Yes absolutely. The depth of a rim is directly related to the side-area, and a gust of wind will have more of an effect on a larger surface. The largest wheel surface area is a solid disk, and even pros will prefer an open wheel to a disk wheel on a race day with a gusty wind forecast. If there are a lot of sidewinds anticipated, an old-school box-section ...


6

@Daniel has made several comments that capture what experienced cyclists have learned. You think something like I'm going well, or killing it, or even (as happened today) this looks like it's uphill, while blasting along. When you stop you discover the awful truth. It's a headwind home. The reality is that we nearly always have a headwind, especially as ...


5

The stock advice is to put zero reliance on your ears ever. There's this issue, there's the related issue of wind direction keeping you from hearing a car even not at high speeds, and there are extremely quiet cars. Basically the choice is look back a lot and get good at it or use a mirror.


5

If you are biking along and you encounter a terrible smell -- look around and realize that it's you yourself that you're smelling -- then you're in a tailwind -- and that it's time you washed your bike jersey. Thank you for the downvotes, I'll show myself the door. :-)


5

Specific product recommendations are off topic on this site as they tend to become obsolete quickly. There are plenty of breathable windproof, cycling specific jackets available and reviews are easy to look up. Wearing a wind-permeable fleece on a bicycle in cold weather is less than optimum because cycling always involves wind (although you are moving ...


5

The answer to your questions is not straighforward, as shown below. The easiest to answer is your first question: are X and Y the same? No, they are not. This follows from the formula for the air-drag power Pa = ½.rho.Cd.V.(V-Vw)² , where rho is air density, Cd is drag coefficient, A is frontal area, V is forward speed, Vw is wind speed. Suppose that for a ...


5

Apart from improving efficiency (well covered in other answers), which quickly gets into marginal gains without spending big money, it helps to also tackle this from a phycological point of view - Think about time, not distance. "Today is going to be a 30minute ride, yesterday was a 45 minute ride". A head wind means more work, but if you give ...


4

Some things to try to make your bike less susceptible to wind gusts. Maintenance - check your headset is not loose and has no discernible play. Ensure your bike frame is true so that the front wheel leads the back wheel precisely and that the fork is not bent at all. Check your wheels are true and that your wheel bearings are smooth with no wobble. All ...


4

There are more factors: bike speed bike style / tire size rider skill I ran the math If you are going 10 kph, get pushed off 20 degrees, and it takes 1 second to correct (point into the wind) then that is 0.95 meters If you are going 20 kph, get pushed off 20 degrees, and it takes 1 second to correct (point into the wind) then that is 1.90 meters If ...


4

@Superdesk has the right answer, but I thought I'd add some math to give an impression of the size of the difference. As others have stated, drag is a quadratic function of relative wind speed. This is why you need a lot more effort to go from 0 to 10 km/h than from 20 to 30 km/h on a bike. Suppose that you like to bike at 20km/h. If you go for a ride on a ...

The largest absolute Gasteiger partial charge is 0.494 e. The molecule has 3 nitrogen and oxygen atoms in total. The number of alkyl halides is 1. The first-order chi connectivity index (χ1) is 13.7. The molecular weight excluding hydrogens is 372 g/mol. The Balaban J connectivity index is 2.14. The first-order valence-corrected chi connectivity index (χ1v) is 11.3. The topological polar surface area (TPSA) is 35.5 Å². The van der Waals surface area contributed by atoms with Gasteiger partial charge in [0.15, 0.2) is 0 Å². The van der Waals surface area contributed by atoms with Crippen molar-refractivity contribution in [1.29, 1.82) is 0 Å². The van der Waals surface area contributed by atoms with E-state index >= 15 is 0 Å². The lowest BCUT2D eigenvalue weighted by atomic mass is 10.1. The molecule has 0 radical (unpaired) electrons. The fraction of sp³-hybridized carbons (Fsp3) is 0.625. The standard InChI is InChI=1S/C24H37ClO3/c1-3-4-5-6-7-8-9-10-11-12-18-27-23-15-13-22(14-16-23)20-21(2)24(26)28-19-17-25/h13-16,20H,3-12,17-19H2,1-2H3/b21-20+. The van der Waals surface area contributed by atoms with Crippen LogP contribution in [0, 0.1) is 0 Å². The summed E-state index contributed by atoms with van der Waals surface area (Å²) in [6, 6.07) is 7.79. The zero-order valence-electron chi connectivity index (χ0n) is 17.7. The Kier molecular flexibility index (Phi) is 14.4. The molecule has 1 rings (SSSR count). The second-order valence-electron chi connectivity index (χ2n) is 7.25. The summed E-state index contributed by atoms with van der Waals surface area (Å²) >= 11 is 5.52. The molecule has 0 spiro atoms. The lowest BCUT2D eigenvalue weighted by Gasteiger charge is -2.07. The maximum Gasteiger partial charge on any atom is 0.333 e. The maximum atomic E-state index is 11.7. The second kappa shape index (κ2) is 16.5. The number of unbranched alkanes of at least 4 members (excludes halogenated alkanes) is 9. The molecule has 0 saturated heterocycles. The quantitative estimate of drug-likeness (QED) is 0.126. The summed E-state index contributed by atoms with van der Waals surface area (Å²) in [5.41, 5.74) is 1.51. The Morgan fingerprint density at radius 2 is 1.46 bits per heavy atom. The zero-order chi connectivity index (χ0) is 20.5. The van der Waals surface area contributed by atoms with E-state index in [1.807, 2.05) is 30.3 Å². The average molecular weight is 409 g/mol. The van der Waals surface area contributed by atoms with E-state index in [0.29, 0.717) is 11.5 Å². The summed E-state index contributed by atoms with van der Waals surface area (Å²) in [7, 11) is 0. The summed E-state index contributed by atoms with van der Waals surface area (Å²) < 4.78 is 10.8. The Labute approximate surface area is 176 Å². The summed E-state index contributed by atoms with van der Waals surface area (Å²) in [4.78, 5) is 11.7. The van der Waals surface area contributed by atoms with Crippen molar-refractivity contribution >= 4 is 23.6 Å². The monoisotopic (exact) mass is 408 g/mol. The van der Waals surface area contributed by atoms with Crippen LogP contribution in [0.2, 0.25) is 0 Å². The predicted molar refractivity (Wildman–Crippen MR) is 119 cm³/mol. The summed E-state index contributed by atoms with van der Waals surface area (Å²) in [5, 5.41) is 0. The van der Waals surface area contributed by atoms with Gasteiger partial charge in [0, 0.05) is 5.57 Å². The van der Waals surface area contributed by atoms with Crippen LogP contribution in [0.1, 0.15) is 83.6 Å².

4

Ok, let's start with wind chill. The faster the wind, the more chill Wind Chill chart from the National Weather Service Read along the top for the temperature without wind, then down for wind chill at different speeds. So, for example, at 15 degrees Fahrenheit (-9°C) in a 15mph (6.7 m/s) wind, effective temperature is 0 degrees Fahrenheit (-18°C). (chilly!)...


4

For constant input pedaling power, a sidewind will slow a cyclist down. The sidewind exerts a force on the cyclist, so they have to steer into the direction of the wind to keep on their intended course. The action of the tires against the road producing a counter force also creates a force opposite to the direction of travel. Unfortunately headwinds have ...


3

Partly it's due to the way that wind speed is measured. The standard for wind speed is to measure it 10 metres above ground level. Closer to the ground, an effect called the boundary effect kicks in and the wind speed is slower (in fact, the wind speed on the ground is effectively zero). According to this site, wind speed on a flat grassy plain can be ...


3

I'll start by saying that finding solid data on wheel aerodynamics is tricky at best. Some of the better sources are worth taking the time to read in full, and provide much more information than I can provide here. For example, see the article from Tour Magazine [1] that covered the Mavic Cosmic Carbone SLR (similar, but not the same as what you asked ...


3

I think it will help the most to simply having a better understanding of wind chill. A wind chill of 1 is a wind chill of 1, regardless of the air temperature you start with ( Granted, to make matters more complex, there's not really a standard for calculating wind chill ). The wind chill you experience personally while on your bicycle depends entirely on ...